Stonington student's career plans inspired by work with autistic children
Stonington - When Allissa Porter was 3, she anxiously awaited the birth of her brother, Robby, helping her mother prepare his room and putting an ear up to her mother's stomach.
But as Robby became a toddler, Porter wondered why her little brother didn't want to play with her, no matter what she did. She wondered why Robby preferred to play alone and would not speak to her. Most importantly, she wondered why Robby did not love her.
She soon learned it was because Robby was autistic, deaf, legally blind and struggling with other developmental and physical problems. But Porter soon came to realize that her brother had some impressive abilities as well. He is a talented artist, can remember anything and is a whiz with computer technology.
These experiences have led the 17-year-old Stonington High School senior to do volunteer work with autistic children and to write and illustrate a children's book called "Why Doesn't Robby Love Me?" which she is now trying to get published.
This fall, Porter will attend Mercyhurst University in Erie, Pa., where she will enter a five-year combined bachelor's and master's degree program in early childhood and special education. The coxswain of the girl's crew team at Stonington High, she has also earned a scholarship to be a member of Mercyhurst's highly ranked Division II crew program.
In addition to working with autistic children after college, Porter is also considering going on to law school so she can become an attorney who deals with disability issues.
Porter said that ever since she was 5 and realized that Robby was special, she knew she wanted to teach the deaf. That desire has expanded to work with children with other disabilities.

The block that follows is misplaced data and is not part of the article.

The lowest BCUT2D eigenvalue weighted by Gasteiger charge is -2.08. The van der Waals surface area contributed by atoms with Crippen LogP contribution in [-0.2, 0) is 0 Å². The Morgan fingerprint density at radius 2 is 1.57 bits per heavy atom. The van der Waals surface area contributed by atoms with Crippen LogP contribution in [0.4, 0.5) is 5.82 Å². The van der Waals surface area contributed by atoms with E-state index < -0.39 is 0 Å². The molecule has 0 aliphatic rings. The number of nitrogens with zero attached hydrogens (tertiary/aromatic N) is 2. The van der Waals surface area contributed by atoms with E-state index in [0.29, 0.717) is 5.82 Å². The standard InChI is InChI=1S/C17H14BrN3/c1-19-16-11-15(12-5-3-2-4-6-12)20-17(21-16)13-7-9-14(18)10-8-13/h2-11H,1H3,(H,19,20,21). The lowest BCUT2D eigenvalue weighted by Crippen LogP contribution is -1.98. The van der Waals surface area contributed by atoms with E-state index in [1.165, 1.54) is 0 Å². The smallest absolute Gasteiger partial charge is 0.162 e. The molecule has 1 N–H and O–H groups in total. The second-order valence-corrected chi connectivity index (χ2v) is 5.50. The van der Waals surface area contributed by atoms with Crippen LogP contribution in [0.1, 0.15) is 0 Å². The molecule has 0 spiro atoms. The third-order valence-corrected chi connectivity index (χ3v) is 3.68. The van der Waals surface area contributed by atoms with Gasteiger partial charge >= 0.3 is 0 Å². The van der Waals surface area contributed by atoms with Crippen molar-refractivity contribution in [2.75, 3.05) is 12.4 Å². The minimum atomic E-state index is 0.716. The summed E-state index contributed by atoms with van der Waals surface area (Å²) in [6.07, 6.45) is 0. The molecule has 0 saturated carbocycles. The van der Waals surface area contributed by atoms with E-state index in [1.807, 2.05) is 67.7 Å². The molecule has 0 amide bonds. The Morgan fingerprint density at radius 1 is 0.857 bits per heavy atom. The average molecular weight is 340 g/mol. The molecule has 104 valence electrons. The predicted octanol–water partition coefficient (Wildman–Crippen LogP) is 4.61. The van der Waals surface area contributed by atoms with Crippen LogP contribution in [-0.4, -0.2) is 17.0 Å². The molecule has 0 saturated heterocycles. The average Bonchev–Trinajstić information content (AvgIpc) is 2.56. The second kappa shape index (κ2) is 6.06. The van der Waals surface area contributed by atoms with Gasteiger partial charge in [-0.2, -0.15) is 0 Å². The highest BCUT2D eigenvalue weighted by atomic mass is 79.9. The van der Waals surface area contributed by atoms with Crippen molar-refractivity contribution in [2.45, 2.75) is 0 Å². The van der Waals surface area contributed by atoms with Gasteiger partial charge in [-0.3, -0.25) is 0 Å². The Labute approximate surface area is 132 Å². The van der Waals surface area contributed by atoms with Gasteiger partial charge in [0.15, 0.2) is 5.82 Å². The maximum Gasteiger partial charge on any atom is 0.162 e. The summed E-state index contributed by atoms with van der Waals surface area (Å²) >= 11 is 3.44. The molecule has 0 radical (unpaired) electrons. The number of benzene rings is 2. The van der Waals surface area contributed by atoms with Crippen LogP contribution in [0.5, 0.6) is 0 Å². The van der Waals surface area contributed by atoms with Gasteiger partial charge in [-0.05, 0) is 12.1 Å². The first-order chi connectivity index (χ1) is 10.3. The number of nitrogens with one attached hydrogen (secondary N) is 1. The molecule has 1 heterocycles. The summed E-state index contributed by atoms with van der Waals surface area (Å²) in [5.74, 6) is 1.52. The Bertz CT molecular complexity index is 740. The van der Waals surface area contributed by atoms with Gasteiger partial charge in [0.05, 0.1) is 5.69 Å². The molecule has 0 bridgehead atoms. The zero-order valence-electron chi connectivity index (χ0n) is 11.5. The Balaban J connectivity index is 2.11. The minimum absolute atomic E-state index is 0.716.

Robby, now 14, attends the American School for the Deaf in West Hartford.
Porter's parents, Sherri and Jamie Zummo, said their daughter has a talent for working with autistic children.
"It just comes easy to me. Being around Robby and kids with autism, I want to be able to make a difference in their lives, like Robby's teachers have made in his life and my parents' lives," Porter said.
Her parents said that because caring for a child like Robby is a 24-hour-a-day challenge, some siblings can feel like they are left out or ignored.
They said they always wanted Porter to have a normal life and not feel as if she has to be Robby's guardian and caretaker. But Porter has always helped out and spent time with her brother.
"I'm in awe of the woman she is today," Sherri Zummo said. "As a parent, I'm extremely proud of her."
"If she wasn't our daughter," Jamie Zummo added, "we'd still think she was a tremendous person."
If Porter is successful in getting her book published, she said she would like to set up a nonprofit organization that would use the book's proceeds to help organizations that assist children with special needs.
"My dream is (to) set up that organization," she said.
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